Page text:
’tis in my memory lock’d

In early 1990 I wrote the music for Bruce and Doreen, an original (and in retrospect very strange) musical.  It played the Erindale theatre in Canberra for a strictly limited engagement – as people would say nowadays – of 9 performances, and I believe its entire combined audience over that run did not add up to one full house.

I remember starting rehearsals with vocal warm-ups, but at the age of 19 I didn’t know very many.  I hadn’t had many singing lessons, and I’d done only two other amateur musicals since leaving school, so I made some up, and one in particular has really hung around.

1990 was my second year at the Canberra School of Music, where I was studying Jazz, and I’d become a little obsessed with degrees of the scale.  I remember a lecturer mentioning that many singers tended to go flat on the seventh degree of a major scale, so I gave this to the cast:

I’m hesitant about claiming authorship of this one, because it’s now gone on to have some life of its own, but I remember having a few concerns about it when it was new.  I remember worrying about the timing changes that kicked in, especially when you reach the sixth note of the scale.  I remember justifying it to casts as an articulation exercise, as well as a pitching one, but this was just spur of the moment flim-flam.

I remember coming down the scale – 8, 878, 87678 etc. – and trying a chromatic version, with all twelve degrees of the scale, but just on an “ah” sound.  And I remember getting people who were afraid of harmonies to stop on a given number on the way up, making crunchy chords with lots of tones and semitones in them.

I never did it as a round (and my hat’s off to the person who thought of that), and I never did it using solfa syllables, because I was in a Jazz course, and we didn’t go in for that fusty classical stuff.

After I moved to Sydney in 1992, the exercise was introduced to several hundred Brisbane and Sydney school children, in the cast of Joseph and the Amazing Technicolor Dreamcoat, and their attendant teachers.  Later adult casts with the STC, the Ensemble Theatre, David Atkins, and Gordon/Frost would have done it too, until I moved back to Canberra in 1998.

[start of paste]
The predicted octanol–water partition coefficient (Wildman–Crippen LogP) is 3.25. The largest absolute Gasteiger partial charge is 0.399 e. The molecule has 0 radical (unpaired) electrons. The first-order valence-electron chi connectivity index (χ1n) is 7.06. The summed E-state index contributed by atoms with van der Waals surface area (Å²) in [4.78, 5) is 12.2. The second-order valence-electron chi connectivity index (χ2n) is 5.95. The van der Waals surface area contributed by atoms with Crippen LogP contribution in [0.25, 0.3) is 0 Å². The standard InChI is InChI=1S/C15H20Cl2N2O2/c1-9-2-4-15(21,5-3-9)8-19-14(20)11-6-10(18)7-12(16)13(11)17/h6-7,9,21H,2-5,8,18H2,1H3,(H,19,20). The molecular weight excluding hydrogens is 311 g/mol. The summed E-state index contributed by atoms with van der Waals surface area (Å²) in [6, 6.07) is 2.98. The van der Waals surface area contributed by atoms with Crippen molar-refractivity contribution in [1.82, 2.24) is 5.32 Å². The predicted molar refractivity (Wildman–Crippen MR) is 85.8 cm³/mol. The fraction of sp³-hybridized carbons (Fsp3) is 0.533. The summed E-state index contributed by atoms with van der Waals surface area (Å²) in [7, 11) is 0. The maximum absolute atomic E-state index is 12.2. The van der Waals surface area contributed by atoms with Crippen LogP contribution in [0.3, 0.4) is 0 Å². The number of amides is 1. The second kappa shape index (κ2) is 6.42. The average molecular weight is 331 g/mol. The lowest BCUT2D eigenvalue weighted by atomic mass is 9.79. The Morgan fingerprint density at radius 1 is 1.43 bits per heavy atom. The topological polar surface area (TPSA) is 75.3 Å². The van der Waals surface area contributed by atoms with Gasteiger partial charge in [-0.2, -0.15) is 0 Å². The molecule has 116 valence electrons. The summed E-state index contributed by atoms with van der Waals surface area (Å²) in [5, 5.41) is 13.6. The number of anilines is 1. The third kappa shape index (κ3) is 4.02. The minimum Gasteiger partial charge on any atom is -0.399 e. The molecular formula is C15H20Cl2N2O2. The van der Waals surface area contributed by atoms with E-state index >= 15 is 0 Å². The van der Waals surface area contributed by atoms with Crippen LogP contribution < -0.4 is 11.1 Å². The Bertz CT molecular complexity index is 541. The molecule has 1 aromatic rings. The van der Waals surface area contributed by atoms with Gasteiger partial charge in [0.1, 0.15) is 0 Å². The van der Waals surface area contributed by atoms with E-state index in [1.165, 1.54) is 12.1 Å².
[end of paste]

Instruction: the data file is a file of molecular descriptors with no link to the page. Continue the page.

I didn’t know people were still doing it until Dusty: Little by Little aired on the ABC in 2006, and there they were, the cast, warming up with “1 121 12321 …”

Alright, memory is unreliable, and this kind of exercise could have been independently created by hundreds of people.  But I really think I thought of it.  I remember coming up with it, and I certainly don’t remember being taught it by anyone else.  If I’m wrong, and if “1 121 12321” has been around since forever, I’d still love to know where it came from, mostly because of what happened last night.

Last night, you see, I was the improvising muso at ACT Impro’s Improvention, and as I went into the dressing room to get a cup of tea, the improvisers were doing focus exercises in a circle.  Out of nowhere they started singing “1 121 12321 …”

I got a little proud glow on the inside, which may be completely misplaced; perhaps, I thought, a tiny, tiny part of Bruce and Doreen lives on?

So can anyone, in the name of historical accuracy, dash my hopes?  Or confirm them?

UPDATE!  This, via facebook, from the lovely Jodie Blackshaw (who was, as fate would have it, studying Composition when I was doing Jazz):

“I have been singing this warm-up in school choirs since the mid-to-early 1980’s. My husband studied conducting and performance (percussion) in West Virginia in 1987-88 and page 1 of the aural textbook they used, that was printed in 1967, was this exercise. So.. sorry Pete, but I’m pretty sure it wasn’t you.” 

I did write “Heart and Soul”, though.

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